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Comment: If it even gets off the ground (Score 2) 53

by Dereck1701 (#47725689) Attached to: NASA's Space Launch System Searches For a Mission

So far SLS isn't setting itself far enough apart from the boondoggle which was Constellation for my tastes. Its budget has grown from 10 Billion to, by many estimates, $41 Billion by the time it has actually launched a few prototypes. And its per launch estimates are up in the air at the moment, NASA's "$500 Million" per launch is laughable. For the money we're burning on the development of SLS alone we could launch the mass of a Naval frigate into orbit on commercial launchers. Just think of what could be done with that kind of payload capacity.

Comment: Re:Bricking or Tracking? (Score 2) 297

Why would they want to brick your phone? For the same reason they'll hold you for a few hours and then release you without charge, for the same reason they will confiscate your property without arrest, for the same reason they'll rough you up and then not charge you with anything. They are ways to punish people who come into their field of view for real or perceived transgressions without going through that pesky process of proving that something illegal actually happened. If this capability is realized I wouldn't be surprised if phones within a block or so of a protest are bricked, if phones that were near a case of police misconduct suddenly don't work, all of course "for the safety of the public".

Comment: Insanity (Score 1) 436

by Dereck1701 (#47692391) Attached to: Is Storage Necessary For Renewable Energy?

He's insane. Choreographing that kind of balance across a national power network would be prone to instability and likely vulnerable to attack/accidental cascade failures. Virtually every heavy load device and a lot of lower load devices would need to be remotely controllable, that communications system would need to be highly secure, extremely reliable and not too imposing on customers. Load balancing definitely has a place in both residential & industrial areas, but there needs to be a significant storage/load redundancy built into the system as well to handle unexpected peaks and valleys in demand inherent to a real world electrical grid.

Comment: Re:Well let's temper our anger a bit (Score 1) 264

No one with half a brain is suggesting that police shouldn't have a few high powered rifles, body armor and other items for dealing with extreme situations. But 99.9999% of police work involves minor theft, non violent drug use, traffic violations, domestic violence & scuffles. Most departments probably only need a few officers equipped and trained for use of such equipment, maybe 2% of on duty officers for large departments and 3 or 4 people for smaller departments. What we're seeing today however are entire police departments being outfitted with military gear. Departments with only a dozen or so officers are getting their own Armored personnel carriers, every squad car has ARs in the trunk, etc. It doesn't make any sense when most departments maybe have a single incident in a generation where those tools/tactics would be significantly needed (barricaded hostage situation, heavily armed bank robbery, sniper, etc) and even then you're likely only going to need a small tactical team with regular officers as support. It makes even less sense when you consider that the standard tactic these days is to "surround and hold" until a SWAT team is brought in.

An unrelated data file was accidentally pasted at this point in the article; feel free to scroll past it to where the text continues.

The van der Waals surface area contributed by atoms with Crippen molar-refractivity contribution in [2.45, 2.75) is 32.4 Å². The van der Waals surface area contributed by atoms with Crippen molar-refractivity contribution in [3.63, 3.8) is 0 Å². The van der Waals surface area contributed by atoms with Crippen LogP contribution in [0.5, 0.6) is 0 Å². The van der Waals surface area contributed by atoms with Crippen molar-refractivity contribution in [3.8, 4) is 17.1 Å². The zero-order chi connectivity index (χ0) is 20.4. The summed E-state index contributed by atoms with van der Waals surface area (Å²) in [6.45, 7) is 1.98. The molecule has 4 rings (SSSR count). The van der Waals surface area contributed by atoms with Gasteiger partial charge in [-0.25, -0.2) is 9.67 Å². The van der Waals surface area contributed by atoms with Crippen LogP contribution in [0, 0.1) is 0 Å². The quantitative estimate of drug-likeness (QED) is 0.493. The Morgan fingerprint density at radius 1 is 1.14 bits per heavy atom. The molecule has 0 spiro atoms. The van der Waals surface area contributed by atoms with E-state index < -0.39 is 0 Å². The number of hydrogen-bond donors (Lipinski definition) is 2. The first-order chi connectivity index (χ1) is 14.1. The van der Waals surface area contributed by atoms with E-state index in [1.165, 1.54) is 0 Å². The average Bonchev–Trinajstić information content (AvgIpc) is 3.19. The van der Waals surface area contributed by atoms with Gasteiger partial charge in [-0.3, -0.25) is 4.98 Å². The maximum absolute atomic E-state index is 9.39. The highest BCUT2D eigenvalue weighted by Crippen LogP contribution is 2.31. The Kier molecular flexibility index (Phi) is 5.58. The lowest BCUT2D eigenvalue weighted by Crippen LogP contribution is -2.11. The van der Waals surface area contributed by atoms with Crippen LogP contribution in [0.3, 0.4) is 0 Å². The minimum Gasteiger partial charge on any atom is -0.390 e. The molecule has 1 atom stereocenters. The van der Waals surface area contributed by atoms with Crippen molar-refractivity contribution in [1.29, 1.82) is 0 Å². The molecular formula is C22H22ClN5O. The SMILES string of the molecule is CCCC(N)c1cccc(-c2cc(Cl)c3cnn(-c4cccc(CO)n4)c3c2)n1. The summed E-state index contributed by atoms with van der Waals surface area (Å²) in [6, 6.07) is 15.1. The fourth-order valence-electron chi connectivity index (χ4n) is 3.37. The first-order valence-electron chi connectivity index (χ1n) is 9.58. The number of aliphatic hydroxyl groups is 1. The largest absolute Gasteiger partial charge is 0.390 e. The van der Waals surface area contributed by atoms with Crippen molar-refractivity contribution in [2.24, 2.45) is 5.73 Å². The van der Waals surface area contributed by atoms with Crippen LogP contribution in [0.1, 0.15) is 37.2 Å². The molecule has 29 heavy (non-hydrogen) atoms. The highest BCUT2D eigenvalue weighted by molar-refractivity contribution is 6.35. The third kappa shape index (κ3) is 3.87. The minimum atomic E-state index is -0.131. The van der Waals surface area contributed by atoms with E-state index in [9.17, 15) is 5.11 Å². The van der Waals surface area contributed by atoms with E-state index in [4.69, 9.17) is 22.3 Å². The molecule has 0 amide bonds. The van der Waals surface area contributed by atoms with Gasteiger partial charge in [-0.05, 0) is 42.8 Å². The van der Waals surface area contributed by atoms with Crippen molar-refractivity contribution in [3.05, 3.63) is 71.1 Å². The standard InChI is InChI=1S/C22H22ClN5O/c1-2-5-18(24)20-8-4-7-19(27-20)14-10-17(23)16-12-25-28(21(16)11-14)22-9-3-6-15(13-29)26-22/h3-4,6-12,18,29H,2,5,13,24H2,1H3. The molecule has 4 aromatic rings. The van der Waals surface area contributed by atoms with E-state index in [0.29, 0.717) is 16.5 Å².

Comment: Re:Georgia customers billed for it since 2009 (Score 1) 142

by Dereck1701 (#47687411) Attached to: Delays For SC Nuclear Plant Put Pressure On the Industry

Recent history has shown that even if you throw massive amounts of money at something (Constellation program, Healthcare.gov, F35, VA/DoD Health Database, etc) you don't necessarily get a decent product. One of the reasons why I mentioned "concrete milestones", which would be independently verified by government auditors & engineers. The biggest difficulty of course would be keeping the lobbyists & lawyers for the companies in question from getting the power to designate those auditors & engineers.

Comment: Wonderful (Score 1) 264

Oh wonderful, at least three of my area police departments are participating in the program. It would be nice to see what they're getting, I wouldn't complain about most of the stuff on the materials list (coats, hydration kits, rope, etc), even a few guns wouldn't be out of the question. But if your local PD begins equipping all of their officers with riot shields/assault rifles, body armor, & armored vehicles they've ceased to be "peace officers". If these records went back a few more years I could be sure of one thing, from what I understand one of the local departments received a treaded APC a few years back through this program. It was only brought out for parades and I think one or two minor incidents. It became a major boondoggle when it broke down several times, caused damage to a road, didn't have a trailer to transport it, and was burning through $10,000 a year in insurance. I don't think they have gotten rid of it yet but they've also kept it out of sight, probably because it's broken down again.

Comment: Re:Georgia customers billed for it since 2009 (Score 1) 142

by Dereck1701 (#47686799) Attached to: Delays For SC Nuclear Plant Put Pressure On the Industry

Arg..... a "cost plus" contract, they are always a bad idea when not dealing with bleeding edge tech or extremely critical projects. They give companies a significant incentive to milk a project for as long and for as much as possible. Bid projects out at a fixed price, companies don't get a dime until they reach concrete milestones. If they don't reach those milestones on time and on budget they eat the costs and that part of the project is rebid. It should also be noted that the bill giving them the extra taxing authority was rushed through with disturbing speed and with rather blatant palm greasing, $14,000 dollars was used to wine and dine government officials in the three months leading up to the vote in addition to copious amounts of lobbying.

http://www.troutmansandersstra...

Comment: Re:Most shows (Score 1) 85

by Dereck1701 (#47685563) Attached to: Broadband Subscribers Eclipsing Cable TV Subscribers